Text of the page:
Frank Lloyd Wright Houses

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Wednesday, Jun 8 2022 by

Frank Lloyd Wright, born on June 8, 1867,  was one of the most influential architects of the 20th century. In fact, he is so well-regarded that several of his designs are listed as UNESCO World Heritage sites.

Even more than 60 years after his passing, his designs are noteworthy and famous. Let’s take a look at some of the most famous and well-regarded buildings constructed by the prolific architect.

Fallingwater, Home in Pennsylvania

Fallingwater is one of the most iconic of Wright’s structures. It was designed to be a weekend retreat, and demonstrates his commitment to the “form follows function” design style. Built in a forest at the top of a waterfall, the home was fully integrated into the surroundings.

The house was used privately for thirty years, then donated to the Western Pennsylvania Conservancy which has maintained and repaired the 84 year old structure. It also allows for tours of the site.

Frank Lloyd Wright's Fallingwater (Google Maps)
Frank Lloyd Wright's Fallingwater

Guggenheim Museum, New York City, New York

The Guggenheim Museums are a series of art museums around the world. The Guggenheim in downtown New York City was the first, founded in 1937. The current building was completed in 1959, designed by Wright. Designed as a winding cylinder wider at the top than the bottom, it was described as a “temple of the spirit”.

Exhibits are set on the interior walls, and the patrons walk up a slightly inclining path to the top of the museum, which is covered in a giant skylight, allowing for natural light to flood the gallery. The art museum itself was a work of art.

This was Wright’s last major design, as he passed away a few months before the gallery opened.

Guggenheim Museum (Google Maps)
Guggenheim Museum

Taliesin West, Scottsdale, Arizona

Frank Lloyd Wright designed homes for wealthy clients, but also designed one of his best homes for himself. Taliesin West in Scottsdale was Wright’s winter home and design studio for more than 20 years. It now serves as the headquarters of the Frank Lloyd Wright Foundation.

The 70 year old and his students helped build the structure by hand, using desert materials as much as possible. They even slept in tents during the construction process. One unique feature is a cabaret theater in an irregular hexagon, allowing for nearly perfect acoustics.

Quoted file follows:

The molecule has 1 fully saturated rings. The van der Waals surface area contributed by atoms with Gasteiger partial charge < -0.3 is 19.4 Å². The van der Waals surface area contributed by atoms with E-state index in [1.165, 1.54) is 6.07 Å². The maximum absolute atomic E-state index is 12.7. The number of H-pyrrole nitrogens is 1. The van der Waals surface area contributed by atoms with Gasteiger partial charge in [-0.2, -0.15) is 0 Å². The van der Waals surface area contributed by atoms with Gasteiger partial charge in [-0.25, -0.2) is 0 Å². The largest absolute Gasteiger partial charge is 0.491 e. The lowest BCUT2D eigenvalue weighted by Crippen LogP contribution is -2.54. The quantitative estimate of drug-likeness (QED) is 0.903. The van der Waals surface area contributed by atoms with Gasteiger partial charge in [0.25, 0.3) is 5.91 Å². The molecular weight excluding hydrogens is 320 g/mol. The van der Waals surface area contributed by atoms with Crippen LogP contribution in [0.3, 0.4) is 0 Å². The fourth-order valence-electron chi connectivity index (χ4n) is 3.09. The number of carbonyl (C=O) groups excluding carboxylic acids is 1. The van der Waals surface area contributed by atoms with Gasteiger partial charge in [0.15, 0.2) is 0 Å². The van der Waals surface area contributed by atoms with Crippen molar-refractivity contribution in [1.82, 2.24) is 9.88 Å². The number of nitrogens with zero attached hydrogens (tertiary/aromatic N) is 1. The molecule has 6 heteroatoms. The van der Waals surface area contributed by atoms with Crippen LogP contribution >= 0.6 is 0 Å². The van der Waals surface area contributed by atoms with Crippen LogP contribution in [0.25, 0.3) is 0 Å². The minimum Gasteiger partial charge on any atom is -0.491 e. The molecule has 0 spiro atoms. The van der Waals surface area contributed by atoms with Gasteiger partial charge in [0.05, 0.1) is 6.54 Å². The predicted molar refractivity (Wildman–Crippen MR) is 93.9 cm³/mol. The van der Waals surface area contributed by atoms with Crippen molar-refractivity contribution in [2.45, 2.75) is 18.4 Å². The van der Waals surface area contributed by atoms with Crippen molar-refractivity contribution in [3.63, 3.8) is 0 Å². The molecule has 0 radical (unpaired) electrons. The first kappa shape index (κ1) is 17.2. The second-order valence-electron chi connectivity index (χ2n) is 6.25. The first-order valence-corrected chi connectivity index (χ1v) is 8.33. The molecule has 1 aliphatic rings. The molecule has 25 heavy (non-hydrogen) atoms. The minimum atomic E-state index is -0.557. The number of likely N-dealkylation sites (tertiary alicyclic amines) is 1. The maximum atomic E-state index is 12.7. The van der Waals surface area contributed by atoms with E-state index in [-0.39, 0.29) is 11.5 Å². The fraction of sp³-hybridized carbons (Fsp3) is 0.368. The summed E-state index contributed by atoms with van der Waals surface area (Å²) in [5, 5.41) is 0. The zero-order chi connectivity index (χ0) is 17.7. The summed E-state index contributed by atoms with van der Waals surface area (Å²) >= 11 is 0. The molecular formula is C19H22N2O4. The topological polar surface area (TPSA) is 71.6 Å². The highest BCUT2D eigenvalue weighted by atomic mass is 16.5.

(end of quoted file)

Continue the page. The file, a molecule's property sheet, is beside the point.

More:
After some controversy, Frank was cremated and interred on the grounds along with his third wife.

Robie House, Chicago, Illinois

One of Wright’s earlier works, he designed the single-family home in 1908, from the structure to the furniture. It went through several owners, and was slated for demolition twice, before being preserved by the University of Chicago. It is now one of the World Heritage sites, designated for its importance as an example of the Prairie School architecture style.

In recent years, it has been renovated and restored at a cost of around $11 million. Tours of the estate are available.

Frank Lloyd Wright's Robie House (StreetView)
Frank Lloyd Wright's Robie House

Hollyhock House, Los Angeles, CA

Built for an oil heiress, the Hollyhock House in Los Angeles, focused on integrating exterior and interior living spaces. It ran into cost overruns and design disputes, so Wright was removed from the project before it was finished. However, his influence is still felt throughout the structure, and the home is a World Heritage site.

The residence is now part of the Barnsdall Art Park, and is available to tour. Wright’s creative and innovative designs were not ideal for southern California’s weather, including heavy rains, and the structure was not earthquake-proof. It has been reinforced significantly over the years, while maintaining a commitment to the original design and aesthetic.

Frank Lloyd Wright's 'Hollyhock House' (Birds Eye)
Frank Lloyd Wright's 'Hollyhock House'

Frank Lloyd Wright’s prolific work spread from coast to coast, and some of his most renowned works are available for viewing by the public. If you ever have a chance to check out a design, be sure to add it to your list. You won’t regret it!

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